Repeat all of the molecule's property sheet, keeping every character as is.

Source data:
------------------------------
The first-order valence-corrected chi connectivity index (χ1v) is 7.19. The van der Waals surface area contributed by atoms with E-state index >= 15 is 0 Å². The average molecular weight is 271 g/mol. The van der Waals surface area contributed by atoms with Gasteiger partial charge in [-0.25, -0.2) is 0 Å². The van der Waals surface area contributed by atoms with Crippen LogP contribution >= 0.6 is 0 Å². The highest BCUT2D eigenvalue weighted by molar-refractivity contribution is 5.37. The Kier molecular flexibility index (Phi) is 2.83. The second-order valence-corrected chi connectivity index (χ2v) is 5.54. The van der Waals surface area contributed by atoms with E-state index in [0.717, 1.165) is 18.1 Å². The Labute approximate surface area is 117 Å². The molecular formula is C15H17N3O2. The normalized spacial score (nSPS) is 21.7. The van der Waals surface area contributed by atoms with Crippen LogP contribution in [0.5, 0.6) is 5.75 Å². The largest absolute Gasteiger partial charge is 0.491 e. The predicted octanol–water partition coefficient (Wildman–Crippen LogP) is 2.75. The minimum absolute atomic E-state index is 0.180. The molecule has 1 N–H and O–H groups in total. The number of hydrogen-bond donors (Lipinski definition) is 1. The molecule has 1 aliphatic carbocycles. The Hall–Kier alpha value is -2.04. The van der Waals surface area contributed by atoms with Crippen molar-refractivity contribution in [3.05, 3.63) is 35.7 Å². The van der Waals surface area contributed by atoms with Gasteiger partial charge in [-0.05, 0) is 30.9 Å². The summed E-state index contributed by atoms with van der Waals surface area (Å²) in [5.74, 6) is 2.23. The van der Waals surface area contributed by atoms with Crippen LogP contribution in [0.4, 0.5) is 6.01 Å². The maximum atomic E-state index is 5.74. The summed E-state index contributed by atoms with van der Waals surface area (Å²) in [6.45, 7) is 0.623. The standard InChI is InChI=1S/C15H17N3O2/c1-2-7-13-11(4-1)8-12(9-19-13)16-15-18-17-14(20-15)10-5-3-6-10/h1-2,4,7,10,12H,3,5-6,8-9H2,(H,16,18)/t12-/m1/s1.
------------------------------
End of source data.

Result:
The first-order valence-corrected chi connectivity index (χ1v) is 7.19. The van der Waals surface area contributed by atoms with E-state index >= 15 is 0 Å². The average molecular weight is 271 g/mol. The van der Waals surface area contributed by atoms with Gasteiger partial charge in [-0.25, -0.2) is 0 Å². The van der Waals surface area contributed by atoms with Crippen LogP contribution >= 0.6 is 0 Å². The highest BCUT2D eigenvalue weighted by molar-refractivity contribution is 5.37. The Kier molecular flexibility index (Phi) is 2.83. The second-order valence-corrected chi connectivity index (χ2v) is 5.54. The van der Waals surface area contributed by atoms with E-state index in [0.717, 1.165) is 18.1 Å². The Labute approximate surface area is 117 Å². The molecular formula is C15H17N3O2. The normalized spacial score (nSPS) is 21.7. The van der Waals surface area contributed by atoms with Crippen LogP contribution in [0.5, 0.6) is 5.75 Å². The largest absolute Gasteiger partial charge is 0.491 e. The predicted octanol–water partition coefficient (Wildman–Crippen LogP) is 2.75. The minimum absolute atomic E-state index is 0.180. The molecule has 1 N–H and O–H groups in total. The number of hydrogen-bond donors (Lipinski definition) is 1. The molecule has 1 aliphatic carbocycles. The Hall–Kier alpha value is -2.04. The van der Waals surface area contributed by atoms with Crippen molar-refractivity contribution in [3.05, 3.63) is 35.7 Å². The van der Waals surface area contributed by atoms with Gasteiger partial charge in [-0.05, 0) is 30.9 Å². The summed E-state index contributed by atoms with van der Waals surface area (Å²) in [5.74, 6) is 2.23. The van der Waals surface area contributed by atoms with Crippen LogP contribution in [0.4, 0.5) is 6.01 Å². The maximum atomic E-state index is 5.74. The summed E-state index contributed by atoms with van der Waals surface area (Å²) in [6.45, 7) is 0.623. The standard InChI is InChI=1S/C15H17N3O2/c1-2-7-13-11(4-1)8-12(9-19-13)16-15-18-17-14(20-15)10-5-3-6-10/h1-2,4,7,10,12H,3,5-6,8-9H2,(H,16,18)/t12-/m1/s1.